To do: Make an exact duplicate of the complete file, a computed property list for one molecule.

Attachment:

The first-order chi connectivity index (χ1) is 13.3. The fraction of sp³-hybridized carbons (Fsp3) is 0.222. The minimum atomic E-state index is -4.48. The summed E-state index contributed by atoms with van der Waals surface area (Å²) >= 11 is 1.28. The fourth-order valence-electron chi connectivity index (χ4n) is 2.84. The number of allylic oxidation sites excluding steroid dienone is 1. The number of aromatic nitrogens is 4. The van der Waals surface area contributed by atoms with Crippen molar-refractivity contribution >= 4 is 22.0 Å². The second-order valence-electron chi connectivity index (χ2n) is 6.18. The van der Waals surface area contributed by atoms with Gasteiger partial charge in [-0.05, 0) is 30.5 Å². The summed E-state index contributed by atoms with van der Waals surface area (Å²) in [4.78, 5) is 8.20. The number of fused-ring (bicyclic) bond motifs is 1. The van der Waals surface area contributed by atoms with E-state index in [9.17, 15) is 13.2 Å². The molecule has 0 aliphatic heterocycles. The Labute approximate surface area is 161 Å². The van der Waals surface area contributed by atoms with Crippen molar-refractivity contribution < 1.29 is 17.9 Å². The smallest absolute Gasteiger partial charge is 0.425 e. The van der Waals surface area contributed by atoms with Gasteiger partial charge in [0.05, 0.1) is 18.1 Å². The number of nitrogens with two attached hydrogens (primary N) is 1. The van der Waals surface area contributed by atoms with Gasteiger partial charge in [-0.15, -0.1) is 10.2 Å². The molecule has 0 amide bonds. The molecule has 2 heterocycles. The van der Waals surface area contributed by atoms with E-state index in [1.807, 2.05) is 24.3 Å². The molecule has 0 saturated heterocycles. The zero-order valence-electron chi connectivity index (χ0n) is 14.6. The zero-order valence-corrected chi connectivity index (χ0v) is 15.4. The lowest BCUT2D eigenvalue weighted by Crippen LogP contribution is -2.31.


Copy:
The first-order chi connectivity index (χ1) is 13.3. The fraction of sp³-hybridized carbons (Fsp3) is 0.222. The minimum atomic E-state index is -4.48. The summed E-state index contributed by atoms with van der Waals surface area (Å²) >= 11 is 1.28. The fourth-order valence-electron chi connectivity index (χ4n) is 2.84. The number of allylic oxidation sites excluding steroid dienone is 1. The number of aromatic nitrogens is 4. The van der Waals surface area contributed by atoms with Crippen molar-refractivity contribution >= 4 is 22.0 Å². The second-order valence-electron chi connectivity index (χ2n) is 6.18. The van der Waals surface area contributed by atoms with Gasteiger partial charge in [-0.05, 0) is 30.5 Å². The summed E-state index contributed by atoms with van der Waals surface area (Å²) in [4.78, 5) is 8.20. The number of fused-ring (bicyclic) bond motifs is 1. The van der Waals surface area contributed by atoms with E-state index in [9.17, 15) is 13.2 Å². The molecule has 0 aliphatic heterocycles. The Labute approximate surface area is 161 Å². The van der Waals surface area contributed by atoms with Crippen molar-refractivity contribution < 1.29 is 17.9 Å². The smallest absolute Gasteiger partial charge is 0.425 e. The van der Waals surface area contributed by atoms with Gasteiger partial charge in [0.05, 0.1) is 18.1 Å². The number of nitrogens with two attached hydrogens (primary N) is 1. The van der Waals surface area contributed by atoms with Gasteiger partial charge in [-0.15, -0.1) is 10.2 Å². The molecule has 0 amide bonds. The molecule has 2 heterocycles. The van der Waals surface area contributed by atoms with E-state index in [1.807, 2.05) is 24.3 Å². The molecule has 0 saturated heterocycles. The zero-order valence-electron chi connectivity index (χ0n) is 14.6. The zero-order valence-corrected chi connectivity index (χ0v) is 15.4. The lowest BCUT2D eigenvalue weighted by Crippen LogP contribution is -2.31.